Dundee may need new wastewater treatment plant

Gwen Chamberlain
The Dundee Village wastewater treatment plant is located on Saunders Street, next to Big Stream, a tributary to Seneca Lake.

Village officials in Dundee have approved an agreement with an engineering firm to begin work on the development of a new sewage treatment plant that is likely to cost about $6.5 million. Nearly half of the plant’s cost could be covered by grants, and the balance could be financed with a zero interest loan.

Mayor Fred Cratsley Jr. and the village board discussed the status of the existing plant, which was inspected by the Department of Environmental Conservation in September.

After that inspection, Cratsley received a letter telling him the plan was in marginal compliance with the state pollution discharge requirements.

The Dundee plant is located on Saunders Street, near Big Stream, a tributary to Seneca Lake. In the past, it has been considered to contribute to higher levels of nutrients in the lake.

According to the letter received by Cratsley, outstanding issues at the treatment plant include ammonia violations, infiltration of storm and other water which changes the balance of the system. There is also a significant amount of corrosion, and concrete deterioration.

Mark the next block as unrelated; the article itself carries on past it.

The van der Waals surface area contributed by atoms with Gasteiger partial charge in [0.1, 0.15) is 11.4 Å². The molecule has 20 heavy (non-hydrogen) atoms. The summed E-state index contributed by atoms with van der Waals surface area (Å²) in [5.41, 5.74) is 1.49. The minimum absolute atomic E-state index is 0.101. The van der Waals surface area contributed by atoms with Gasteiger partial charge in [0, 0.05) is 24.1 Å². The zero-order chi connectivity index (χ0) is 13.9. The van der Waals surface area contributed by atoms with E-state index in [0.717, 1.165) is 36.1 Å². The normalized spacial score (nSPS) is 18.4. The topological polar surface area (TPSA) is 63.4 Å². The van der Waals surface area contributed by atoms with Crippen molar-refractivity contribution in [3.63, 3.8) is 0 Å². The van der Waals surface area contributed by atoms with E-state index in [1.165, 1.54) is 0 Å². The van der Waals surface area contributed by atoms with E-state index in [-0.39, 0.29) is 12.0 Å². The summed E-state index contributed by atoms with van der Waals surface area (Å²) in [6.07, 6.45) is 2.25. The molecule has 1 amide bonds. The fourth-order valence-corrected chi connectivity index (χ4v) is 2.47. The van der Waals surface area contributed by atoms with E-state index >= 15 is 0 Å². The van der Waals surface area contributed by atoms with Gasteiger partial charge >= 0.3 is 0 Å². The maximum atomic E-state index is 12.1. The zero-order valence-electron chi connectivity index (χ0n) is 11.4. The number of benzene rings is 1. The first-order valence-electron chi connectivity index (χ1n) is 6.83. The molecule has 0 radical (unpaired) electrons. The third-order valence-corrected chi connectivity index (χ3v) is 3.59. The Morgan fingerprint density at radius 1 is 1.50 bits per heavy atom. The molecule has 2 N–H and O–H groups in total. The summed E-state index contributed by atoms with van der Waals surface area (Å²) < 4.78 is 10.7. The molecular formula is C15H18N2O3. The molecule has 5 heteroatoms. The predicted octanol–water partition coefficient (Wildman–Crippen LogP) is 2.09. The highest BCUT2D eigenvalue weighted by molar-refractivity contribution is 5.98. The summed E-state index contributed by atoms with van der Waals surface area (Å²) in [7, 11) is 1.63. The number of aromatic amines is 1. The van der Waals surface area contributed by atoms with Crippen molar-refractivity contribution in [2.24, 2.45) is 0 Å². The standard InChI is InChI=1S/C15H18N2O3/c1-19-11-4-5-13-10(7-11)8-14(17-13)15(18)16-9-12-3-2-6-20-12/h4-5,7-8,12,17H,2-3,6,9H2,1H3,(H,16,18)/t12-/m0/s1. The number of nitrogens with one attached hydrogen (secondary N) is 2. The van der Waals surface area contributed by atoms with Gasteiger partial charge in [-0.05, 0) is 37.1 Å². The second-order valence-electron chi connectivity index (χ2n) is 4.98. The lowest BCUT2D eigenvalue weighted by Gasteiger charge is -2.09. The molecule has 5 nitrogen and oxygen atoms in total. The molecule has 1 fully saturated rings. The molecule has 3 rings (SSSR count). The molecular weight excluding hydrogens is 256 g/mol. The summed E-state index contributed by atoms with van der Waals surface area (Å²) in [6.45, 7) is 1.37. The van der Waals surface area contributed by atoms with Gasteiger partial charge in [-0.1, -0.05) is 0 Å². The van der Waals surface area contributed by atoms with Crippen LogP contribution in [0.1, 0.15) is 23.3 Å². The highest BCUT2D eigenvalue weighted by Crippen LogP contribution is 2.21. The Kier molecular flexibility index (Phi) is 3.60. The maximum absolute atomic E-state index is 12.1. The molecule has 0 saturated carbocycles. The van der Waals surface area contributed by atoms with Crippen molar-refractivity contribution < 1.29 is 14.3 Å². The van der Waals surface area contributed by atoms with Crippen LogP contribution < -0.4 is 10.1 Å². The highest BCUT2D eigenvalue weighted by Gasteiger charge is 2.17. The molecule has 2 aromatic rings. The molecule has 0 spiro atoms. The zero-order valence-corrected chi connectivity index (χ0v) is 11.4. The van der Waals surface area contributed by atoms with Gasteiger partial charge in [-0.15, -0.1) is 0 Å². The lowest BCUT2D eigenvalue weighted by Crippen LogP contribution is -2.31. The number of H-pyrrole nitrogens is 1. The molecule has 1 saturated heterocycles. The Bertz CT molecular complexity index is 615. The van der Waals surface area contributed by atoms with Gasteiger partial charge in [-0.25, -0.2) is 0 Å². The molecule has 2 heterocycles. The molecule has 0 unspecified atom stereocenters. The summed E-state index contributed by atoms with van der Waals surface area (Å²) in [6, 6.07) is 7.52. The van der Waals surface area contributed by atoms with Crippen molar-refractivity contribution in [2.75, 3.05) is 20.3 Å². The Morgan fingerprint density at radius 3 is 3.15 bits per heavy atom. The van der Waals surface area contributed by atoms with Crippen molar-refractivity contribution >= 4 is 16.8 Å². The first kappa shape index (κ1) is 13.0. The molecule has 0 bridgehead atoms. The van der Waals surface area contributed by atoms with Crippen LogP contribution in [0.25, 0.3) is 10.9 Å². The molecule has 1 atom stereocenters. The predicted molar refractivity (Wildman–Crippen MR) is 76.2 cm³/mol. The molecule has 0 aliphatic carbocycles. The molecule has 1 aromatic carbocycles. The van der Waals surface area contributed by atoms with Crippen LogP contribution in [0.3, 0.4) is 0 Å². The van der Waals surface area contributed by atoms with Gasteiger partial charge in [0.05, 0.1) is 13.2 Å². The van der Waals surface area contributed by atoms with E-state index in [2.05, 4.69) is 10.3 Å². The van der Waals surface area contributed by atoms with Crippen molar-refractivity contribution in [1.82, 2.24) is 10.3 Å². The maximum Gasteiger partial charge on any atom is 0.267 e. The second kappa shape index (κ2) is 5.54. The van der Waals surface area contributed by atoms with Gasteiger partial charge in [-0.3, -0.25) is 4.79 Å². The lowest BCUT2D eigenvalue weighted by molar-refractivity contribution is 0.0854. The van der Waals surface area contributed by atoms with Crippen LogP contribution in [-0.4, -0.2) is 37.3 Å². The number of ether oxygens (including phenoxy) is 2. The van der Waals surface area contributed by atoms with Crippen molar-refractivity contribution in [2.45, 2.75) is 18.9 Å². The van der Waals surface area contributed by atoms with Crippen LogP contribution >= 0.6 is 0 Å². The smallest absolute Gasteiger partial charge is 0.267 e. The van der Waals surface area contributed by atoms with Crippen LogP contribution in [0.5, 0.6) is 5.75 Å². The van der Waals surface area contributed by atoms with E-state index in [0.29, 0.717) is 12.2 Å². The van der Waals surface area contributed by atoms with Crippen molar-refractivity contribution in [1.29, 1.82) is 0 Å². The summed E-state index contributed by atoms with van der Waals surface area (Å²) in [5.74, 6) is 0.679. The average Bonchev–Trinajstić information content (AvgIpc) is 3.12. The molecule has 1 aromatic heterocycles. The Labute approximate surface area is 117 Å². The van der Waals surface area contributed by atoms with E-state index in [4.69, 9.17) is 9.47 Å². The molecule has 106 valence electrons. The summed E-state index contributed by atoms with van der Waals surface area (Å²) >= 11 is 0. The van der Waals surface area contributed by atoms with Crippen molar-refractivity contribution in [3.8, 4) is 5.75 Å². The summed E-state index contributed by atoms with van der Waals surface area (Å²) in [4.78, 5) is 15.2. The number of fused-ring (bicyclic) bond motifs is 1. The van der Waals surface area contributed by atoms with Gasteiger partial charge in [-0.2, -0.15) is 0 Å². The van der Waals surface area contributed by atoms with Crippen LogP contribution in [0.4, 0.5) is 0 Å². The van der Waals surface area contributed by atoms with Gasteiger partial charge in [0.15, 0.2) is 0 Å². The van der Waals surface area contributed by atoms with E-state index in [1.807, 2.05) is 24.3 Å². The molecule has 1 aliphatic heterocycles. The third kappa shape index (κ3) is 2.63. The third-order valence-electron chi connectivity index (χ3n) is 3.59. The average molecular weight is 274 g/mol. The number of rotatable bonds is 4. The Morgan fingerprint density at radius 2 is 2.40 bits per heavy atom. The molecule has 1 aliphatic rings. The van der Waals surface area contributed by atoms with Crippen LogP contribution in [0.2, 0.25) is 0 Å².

The inspection form notes that storm and groundwater inflow and infiltration caused a sewer overflow.

The infiltration, much of it the result of old manholes throughout the village, should be addressed, according to the letter.

Cratsley says new regulations from the state DEC will call for upgrades to the system.

DEC officials are reviewing the engineering plan for a new plant, and are expected to have comments and information about possible funding soon.

A new plant will be computerized and will have a larger capacity than the current plant, says Cratsley.

The village’s flow metering calibration is overdue, according to the inspection report, which also noted the sludge storage tanks are approaching the end of their design life.

The plant also needs a certified assistant operator and a plan for succession for the chief operator.

The village board also discussed the need for a new streets department building. Cratsley says while construction of a new building could cost roughly $300,000, the village could save money by purchasing a modular building which could cost about $200,000.